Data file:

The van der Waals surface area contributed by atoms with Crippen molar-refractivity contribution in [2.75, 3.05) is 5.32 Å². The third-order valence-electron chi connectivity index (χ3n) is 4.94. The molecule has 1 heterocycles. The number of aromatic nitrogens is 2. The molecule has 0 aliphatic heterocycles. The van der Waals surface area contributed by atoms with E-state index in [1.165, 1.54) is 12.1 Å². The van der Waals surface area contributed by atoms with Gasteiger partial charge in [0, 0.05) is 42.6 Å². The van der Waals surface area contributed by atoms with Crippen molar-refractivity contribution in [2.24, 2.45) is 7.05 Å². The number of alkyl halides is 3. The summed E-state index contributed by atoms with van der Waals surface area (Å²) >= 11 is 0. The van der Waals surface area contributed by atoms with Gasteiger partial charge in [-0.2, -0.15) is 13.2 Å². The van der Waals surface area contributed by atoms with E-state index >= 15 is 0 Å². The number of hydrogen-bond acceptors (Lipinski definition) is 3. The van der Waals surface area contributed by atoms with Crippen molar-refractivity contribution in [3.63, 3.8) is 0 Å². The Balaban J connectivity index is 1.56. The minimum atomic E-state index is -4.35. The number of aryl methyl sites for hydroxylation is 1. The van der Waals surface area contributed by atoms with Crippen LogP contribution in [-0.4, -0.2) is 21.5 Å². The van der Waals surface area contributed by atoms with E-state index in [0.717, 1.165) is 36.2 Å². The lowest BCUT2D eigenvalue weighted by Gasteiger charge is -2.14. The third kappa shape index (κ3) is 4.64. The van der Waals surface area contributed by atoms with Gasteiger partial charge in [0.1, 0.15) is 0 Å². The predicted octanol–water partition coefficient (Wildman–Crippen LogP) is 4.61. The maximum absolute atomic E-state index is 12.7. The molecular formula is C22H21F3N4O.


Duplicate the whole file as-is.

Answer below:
The van der Waals surface area contributed by atoms with Crippen molar-refractivity contribution in [2.75, 3.05) is 5.32 Å². The third-order valence-electron chi connectivity index (χ3n) is 4.94. The molecule has 1 heterocycles. The number of aromatic nitrogens is 2. The molecule has 0 aliphatic heterocycles. The van der Waals surface area contributed by atoms with E-state index in [1.165, 1.54) is 12.1 Å². The van der Waals surface area contributed by atoms with Gasteiger partial charge in [0, 0.05) is 42.6 Å². The van der Waals surface area contributed by atoms with Crippen molar-refractivity contribution in [2.24, 2.45) is 7.05 Å². The number of alkyl halides is 3. The summed E-state index contributed by atoms with van der Waals surface area (Å²) >= 11 is 0. The van der Waals surface area contributed by atoms with Gasteiger partial charge in [-0.2, -0.15) is 13.2 Å². The van der Waals surface area contributed by atoms with E-state index >= 15 is 0 Å². The number of hydrogen-bond acceptors (Lipinski definition) is 3. The van der Waals surface area contributed by atoms with Crippen molar-refractivity contribution in [3.63, 3.8) is 0 Å². The Balaban J connectivity index is 1.56. The minimum atomic E-state index is -4.35. The number of aryl methyl sites for hydroxylation is 1. The van der Waals surface area contributed by atoms with Crippen LogP contribution in [-0.4, -0.2) is 21.5 Å². The van der Waals surface area contributed by atoms with E-state index in [0.717, 1.165) is 36.2 Å². The lowest BCUT2D eigenvalue weighted by Gasteiger charge is -2.14. The third kappa shape index (κ3) is 4.64. The van der Waals surface area contributed by atoms with Gasteiger partial charge in [0.1, 0.15) is 0 Å². The predicted octanol–water partition coefficient (Wildman–Crippen LogP) is 4.61. The maximum absolute atomic E-state index is 12.7. The molecular formula is C22H21F3N4O.